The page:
What you need to know:
- Mr Mwiraria was eventually left with dead stock and too broke to afford campus accommodation.
- Mr Mungai Kihanya, a corporate trainer, says multi-level marketing is modelled on pyramid schemes.
Multi-level marketing hardly conjures up positive images in the minds of most Kenyans.
And with good reason, as most have felt the sting of broken dreams that consisted of opulent houses, German cars, luxury holidays and enviable amounts of money.
Mr Tom Mwiraria was introduced to GNLD Kenya, a multi-level marketing company, by a friend when he was a second-year university student in 2007.
“She was in the company of a well-to-do man and they took me to a nice hotel in Meru where the man entertained me with tales of financial globe-trotting, driving big cars and owning homes in Nairobi’s leafy suburbs, I was sold,” he recalls.
He was struggling financially so he thought this would be his route to financial freedom. “It cost Sh3,600 to join. I spent another Sh15,000 on products that I was to use and sell too. I recruited 36 of my fellow students,” Mr Mwiraria says.
He never recouped his money. Mr Mwiraria was eventually left with dead stock and too broke to afford campus accommodation, forcing him to move out of the school into a crumbling hut in the village.
“My quick fix became a quick ride down to poverty. My grades in school tanked too as I spent too much time marketing the products. My biggest pain is that when they come to you, everything is stage-managed,” he says.
Mr Mwiraria, now in his mid-thirties, says that in the end he learnt to be wiser and more cautious.
Ms Teresa Maina’s story takes a similar trajectory. The organisational systems consultant, who’s in her late thirties, was recruited into Forever Living, another multi-level marketing company, by an acquaintance.
“I parted with Sh40,000 as that is what was needed initially to join. This came with a package of products-from roll-ons to toothpaste to supplements, which we were supposed to use and sell,” she says.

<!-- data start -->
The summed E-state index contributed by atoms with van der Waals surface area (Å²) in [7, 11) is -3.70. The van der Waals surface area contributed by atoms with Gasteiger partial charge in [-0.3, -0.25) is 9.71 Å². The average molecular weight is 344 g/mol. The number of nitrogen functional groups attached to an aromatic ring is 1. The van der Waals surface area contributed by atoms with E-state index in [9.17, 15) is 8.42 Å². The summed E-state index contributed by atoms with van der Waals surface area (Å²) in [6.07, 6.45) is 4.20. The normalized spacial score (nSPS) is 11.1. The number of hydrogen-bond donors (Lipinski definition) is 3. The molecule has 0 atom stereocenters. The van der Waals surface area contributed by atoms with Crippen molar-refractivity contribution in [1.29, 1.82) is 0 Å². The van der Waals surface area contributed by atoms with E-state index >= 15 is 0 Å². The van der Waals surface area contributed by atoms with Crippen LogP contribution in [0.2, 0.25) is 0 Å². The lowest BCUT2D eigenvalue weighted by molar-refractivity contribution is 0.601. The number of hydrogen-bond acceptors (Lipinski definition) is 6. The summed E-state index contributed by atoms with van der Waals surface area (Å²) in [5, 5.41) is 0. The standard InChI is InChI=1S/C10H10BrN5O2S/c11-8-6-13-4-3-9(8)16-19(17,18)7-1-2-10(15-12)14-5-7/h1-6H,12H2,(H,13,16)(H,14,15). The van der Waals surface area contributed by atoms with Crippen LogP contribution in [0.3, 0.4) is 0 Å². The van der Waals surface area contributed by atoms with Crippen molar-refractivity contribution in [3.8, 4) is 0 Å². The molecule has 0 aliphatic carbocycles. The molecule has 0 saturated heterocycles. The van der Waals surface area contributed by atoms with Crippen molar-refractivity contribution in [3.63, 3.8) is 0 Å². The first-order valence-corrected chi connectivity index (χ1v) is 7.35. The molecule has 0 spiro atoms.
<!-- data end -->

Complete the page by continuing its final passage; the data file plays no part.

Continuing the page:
Ms Maina adds that while she benefited immensely health-wise from one of their detoxing products as she lost weight and her skin glowed, she can’t say the same of her financial health.
“The tricky part is that they don’t tell you how hard it is to sell these products. I bought into the idea of financial freedom and was also drawn in by the allure of big cars and holidays abroad, but this was never to be.
"It had taken three months of convincing for me to join in May 2015, but three months down the line, I gave up,” she says.
She adds that the money gained from selling is divided between the recruiter and the recruited.
“Money comes through recruiting, but it’s simply not workable. I tried to convince some people in my circles to join, but Sh40,000 is simply out of the league of many people,” Ms Maina adds.
Mr Mwiraria and Ms Maina’s sentiments are echoed by many Kenyans who have seen their financial freedom dreams nosedive almost as soon as they joined multi-level marketing schemes.
But Mr Paul-Peter Otieno’s experience with multi-level marketing has been rewarding. So what did he do differently?
“People will be cheated when they’re lazy and don’t take time to study and understand how it works. They just listen to what they’re told and make decisions based on that. I got introduced to GNLD by trusted friends.
“Yes, I went for presentations where there were exaggerations made about benefit, but I looked for the knowledge myself on the internet and in books,” says the 38-year-old trainer and ICT consultant, who has also authored a book titled Live Your Dream in 7Ds.
He joined GNLD in 2010 and by 2013 he says he was making Sh1.5 million per year in bonuses alone. He acknowledges that one thing which haunts multi-level marketing is falsehood.
“Multi-level marketing is built on networks and integrity. I had developed a training model that worked, but some of the trainers started lying to prospective members and at some point, I let the business fall and decided to start afresh. From 2013 to date, I’ve been making about Sh200,000 per year in profits and bonuses,” he says.
He says that apart from building his wealth, he also benefited from the various trainings; he has travelled the world, networked and improved his health through their products.
“Multi-level marketing is simple and rewarding if you do what you are supposed to do,” he concludes.
Mr Mungai Kihanya, a corporate trainer and the brains behind the "World of Figures" column in the Sunday Nation, which looks at common, everyday phenomena from an analytical angle, says multi-level marketing is modelled on pyramid schemes.
“In a typical pyramid scheme, you are asked to buy a certificate containing five names at the cost of, say, Sh500. The name of the person selling this paper appears at the bottom of the list.
"You are then asked to send another Sh500 to the coordinator of the scheme and Sh1,500 to the person appearing at the top of the list. The total investment comes to only Sh2,500.”
He does not think multi-level marketing businesses are a scam. “At the end of the day, a person walks away with a product or a service. It only becomes a challenge when you buy with the intention to sell. Most of the time the products are priced way above the market price. Because they can’t sell, some people start calling it a scam.”